So I purposefully put “types of peonies” in the subject line in a Google search, keeping the topic very general. First link up is from gardendesign.com. Some good information there, but 8 ads blocked. And of course first of all I get a pop-up wanting me to sign up for their newsletter (to sell me more stuff).GardenDesign.pngThis is where you have to be an engaged researcher. Often the author may own a business (for example, one that sells expensive peonies); this doesn’t mean the information isn’t good, but their primary motivation in writing the article is to drive you to their website, or for you to share their article with others to increase their profile. Other sites engage writing generalists to search the internet for information on a topic and repost it on the site, which could mislead you into thinking they wrote the article (usually there is an attribution to the source at the bottom of the page in small lettering).

The content provided on these sites are not a bad place to begin your searches, but the quality varies significantly, as these are not generally writers with gardening knowledge. Also if they are reworking other (maybe erroneous) information, they are simply continuing to spread misinformation.

I offer three suggestions to help you find gardening information on the web:

If you are doing a Google search focus your search with as many key terms as you can so you get what you need, often bypassing the gardening content farms. For example, typing in “ontario gladiolus bulbs overwintering” brings up good local answers from sites such as TorontoGardens (with Helen and Sara Battersby), Landscape Ontario, an Agriculture Canada publication on gladiolus, and Toronto Master Gardeners. Then the aggregate (garden farm) sites follow, as they have more general information.

Rather than Googling for information, use some of the great resources available on Facebook and Twitter. Master Gardeners of Ontario, Ontario Horticultural Association (OHA) (through GardenOntario), and many regional Master Gardener and OHA groups are on Facebook and Twitter – it really is a terrific way to learn (and make new gardening friends). Also there are many good gardening websites to be found (really another entire post) – look for information with that provided by a government agency (e.g. OMAFRA, USDA, etc.), respected horticulturalists, a botanic garden and/or arboretum, a university, a Cooperative Extension services associated with a university (USA), or a wildflower or native gardening society.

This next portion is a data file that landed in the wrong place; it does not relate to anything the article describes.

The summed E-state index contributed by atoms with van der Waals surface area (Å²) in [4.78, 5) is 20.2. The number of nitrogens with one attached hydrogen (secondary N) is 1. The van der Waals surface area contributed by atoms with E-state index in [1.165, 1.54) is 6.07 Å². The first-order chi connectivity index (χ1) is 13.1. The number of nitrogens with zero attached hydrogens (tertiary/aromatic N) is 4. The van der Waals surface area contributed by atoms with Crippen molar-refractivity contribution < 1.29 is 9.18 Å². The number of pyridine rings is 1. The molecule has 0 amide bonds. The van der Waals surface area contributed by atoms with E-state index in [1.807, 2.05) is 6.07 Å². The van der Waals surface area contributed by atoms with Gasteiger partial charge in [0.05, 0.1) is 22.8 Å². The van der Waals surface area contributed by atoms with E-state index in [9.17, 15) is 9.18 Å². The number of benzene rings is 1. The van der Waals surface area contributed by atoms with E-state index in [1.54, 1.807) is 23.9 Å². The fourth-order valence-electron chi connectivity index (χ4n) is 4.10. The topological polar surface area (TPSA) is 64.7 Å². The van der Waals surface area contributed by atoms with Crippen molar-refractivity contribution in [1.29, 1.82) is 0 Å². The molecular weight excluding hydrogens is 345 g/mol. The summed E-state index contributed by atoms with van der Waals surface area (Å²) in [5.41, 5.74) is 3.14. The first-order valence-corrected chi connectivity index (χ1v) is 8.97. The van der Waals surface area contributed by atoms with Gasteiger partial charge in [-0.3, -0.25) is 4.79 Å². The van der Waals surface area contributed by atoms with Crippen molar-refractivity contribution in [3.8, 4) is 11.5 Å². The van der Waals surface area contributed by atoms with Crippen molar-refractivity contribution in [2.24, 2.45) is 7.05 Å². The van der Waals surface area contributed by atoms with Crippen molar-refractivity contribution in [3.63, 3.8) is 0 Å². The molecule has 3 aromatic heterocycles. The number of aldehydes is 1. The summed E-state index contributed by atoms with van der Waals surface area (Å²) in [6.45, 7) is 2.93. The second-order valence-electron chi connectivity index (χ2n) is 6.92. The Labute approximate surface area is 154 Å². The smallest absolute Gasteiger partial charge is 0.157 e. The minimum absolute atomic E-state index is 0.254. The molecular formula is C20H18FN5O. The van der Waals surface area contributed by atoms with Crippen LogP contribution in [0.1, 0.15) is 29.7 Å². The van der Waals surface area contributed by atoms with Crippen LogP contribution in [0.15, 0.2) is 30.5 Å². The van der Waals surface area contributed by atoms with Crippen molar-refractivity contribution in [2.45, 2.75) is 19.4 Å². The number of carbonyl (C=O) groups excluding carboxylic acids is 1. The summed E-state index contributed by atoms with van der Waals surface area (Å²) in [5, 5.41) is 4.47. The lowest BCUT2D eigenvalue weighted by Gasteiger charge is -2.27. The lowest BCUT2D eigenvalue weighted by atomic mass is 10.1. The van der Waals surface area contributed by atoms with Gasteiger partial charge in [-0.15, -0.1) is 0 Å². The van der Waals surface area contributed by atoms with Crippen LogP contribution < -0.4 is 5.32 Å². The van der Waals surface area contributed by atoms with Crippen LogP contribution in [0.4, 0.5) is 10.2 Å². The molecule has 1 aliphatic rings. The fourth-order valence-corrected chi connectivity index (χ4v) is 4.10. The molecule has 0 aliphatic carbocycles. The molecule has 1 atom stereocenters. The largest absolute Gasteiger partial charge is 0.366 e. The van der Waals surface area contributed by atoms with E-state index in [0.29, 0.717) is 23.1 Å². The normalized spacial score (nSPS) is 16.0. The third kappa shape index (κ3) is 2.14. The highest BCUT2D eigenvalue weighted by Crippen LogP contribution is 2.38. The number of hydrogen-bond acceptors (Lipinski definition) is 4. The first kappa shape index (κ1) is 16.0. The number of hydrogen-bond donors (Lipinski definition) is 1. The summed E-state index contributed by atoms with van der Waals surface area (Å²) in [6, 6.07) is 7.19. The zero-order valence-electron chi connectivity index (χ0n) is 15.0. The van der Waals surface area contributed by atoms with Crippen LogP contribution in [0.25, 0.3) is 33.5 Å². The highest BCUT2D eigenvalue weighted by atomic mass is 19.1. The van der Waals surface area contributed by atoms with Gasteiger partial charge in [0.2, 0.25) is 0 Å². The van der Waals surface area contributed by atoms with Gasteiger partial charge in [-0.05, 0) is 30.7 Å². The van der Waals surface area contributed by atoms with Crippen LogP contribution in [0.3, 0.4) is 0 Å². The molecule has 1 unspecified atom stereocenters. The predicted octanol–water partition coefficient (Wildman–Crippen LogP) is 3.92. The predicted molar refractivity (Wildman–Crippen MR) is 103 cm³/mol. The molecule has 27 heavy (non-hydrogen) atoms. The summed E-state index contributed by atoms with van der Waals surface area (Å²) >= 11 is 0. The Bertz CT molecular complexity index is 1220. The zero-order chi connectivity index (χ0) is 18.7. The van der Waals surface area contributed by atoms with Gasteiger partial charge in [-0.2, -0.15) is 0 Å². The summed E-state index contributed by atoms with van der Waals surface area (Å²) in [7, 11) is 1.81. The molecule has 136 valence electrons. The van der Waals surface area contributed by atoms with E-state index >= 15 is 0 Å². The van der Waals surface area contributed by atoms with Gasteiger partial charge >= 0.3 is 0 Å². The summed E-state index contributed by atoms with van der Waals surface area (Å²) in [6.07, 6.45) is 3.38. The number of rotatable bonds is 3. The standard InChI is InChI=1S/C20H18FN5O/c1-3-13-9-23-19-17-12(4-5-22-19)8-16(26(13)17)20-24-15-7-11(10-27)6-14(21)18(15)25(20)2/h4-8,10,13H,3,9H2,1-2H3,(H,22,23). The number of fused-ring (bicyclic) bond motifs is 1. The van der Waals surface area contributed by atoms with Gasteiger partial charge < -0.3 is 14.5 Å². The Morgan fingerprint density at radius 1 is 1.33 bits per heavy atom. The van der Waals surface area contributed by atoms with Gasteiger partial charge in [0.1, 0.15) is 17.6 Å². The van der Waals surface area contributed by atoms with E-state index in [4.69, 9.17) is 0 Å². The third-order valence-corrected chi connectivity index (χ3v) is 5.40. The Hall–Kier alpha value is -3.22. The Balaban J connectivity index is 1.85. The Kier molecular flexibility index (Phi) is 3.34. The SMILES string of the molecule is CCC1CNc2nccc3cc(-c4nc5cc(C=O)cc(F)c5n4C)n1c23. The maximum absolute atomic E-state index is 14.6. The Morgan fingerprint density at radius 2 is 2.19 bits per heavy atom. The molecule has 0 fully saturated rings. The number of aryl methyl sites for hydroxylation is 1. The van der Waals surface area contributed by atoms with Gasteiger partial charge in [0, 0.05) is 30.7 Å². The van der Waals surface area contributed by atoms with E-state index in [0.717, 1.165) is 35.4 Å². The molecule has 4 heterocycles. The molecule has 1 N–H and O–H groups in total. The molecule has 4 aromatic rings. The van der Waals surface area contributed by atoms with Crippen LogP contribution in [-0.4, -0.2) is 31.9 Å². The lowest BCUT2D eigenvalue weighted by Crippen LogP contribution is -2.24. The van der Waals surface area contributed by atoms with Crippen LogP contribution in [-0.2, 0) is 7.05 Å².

Subscribe (or follow) excellent gardening blogs – find those that match your interests and where the writers are passionate gardeners who want to share their knowledge. You are on one now 9a2684c4213171476e13732af3b26537 so sign up to get notifications of new posts (every week). Other blogs I like are The Impatient Gardener, Savvy Gardening, and  Three Dogs in a Garden. Ask friends for recommendations. You can also reach out to me on Twitter.

Filtering through all the information is challenging, but hopefully this blog gives you some tools to separate the wheat from the chaff. Happy Gardening!PMG

 

My Favourite Garden Tools

by Emma Murphy, Master Gardener

By day I am a writer and editor, using words, graphics, and design to communicate with my audiences. However, once that working day is over, I have an entirely different set of tools that I use in my garden landscape. What are those “tools of the trade”? Here are my favourites – what are yours?


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A Giant Wheelbarrow 

A good wheelbarrow is worth its weight in gold to a gardener. An essential tool, I use it to transport tools, dirt, mulch, rocks, and garden cuttings from one place to another. For me the most important features are the volume and the wheels. While I have another ‘regular’ one wheel wheelbarrow, this yellow two-wheeled monster is my best friend. I love the stability of the two wheels in my ‘not-flat’ garden. I have had it for so long the bottom plastic has finally cracked from all the big boulders I have dumped into it, but the yellow barrow bottom is now covered with a sheet of metal so it’s still functional. I’ve replaced the original pneumatic (air filled) tires with airless tires. Now I just need to find a new barrow that doesn’t cost more than replacing the entire wheelbarrow! (Special mention to my second favourite wheeled vehicle – an old Radio Flyer red wagon. Acquired from a cousin, this metal workhorse is great for moving plants around, especially in tight spots)

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My Felco #7 Secateurs and Leather Holder

Pruners or secateurs (from the British – a pair of pruning clippers for use with one hand) are indispensable to the serious gardener. There are many brands on the market, but there are two primary types, so it’s important to get the ones that match your needs. Anvil pruners have a blade that pushes the plant material onto a cutting board, whereas bypass pruners have two blades that pass by each other to create a cut. Anvil pruners tend to crush soft plant tissue but, used properly, bypass pruners minimize plant damage. You can read more in Robert Pavlis’ blog on the subject here.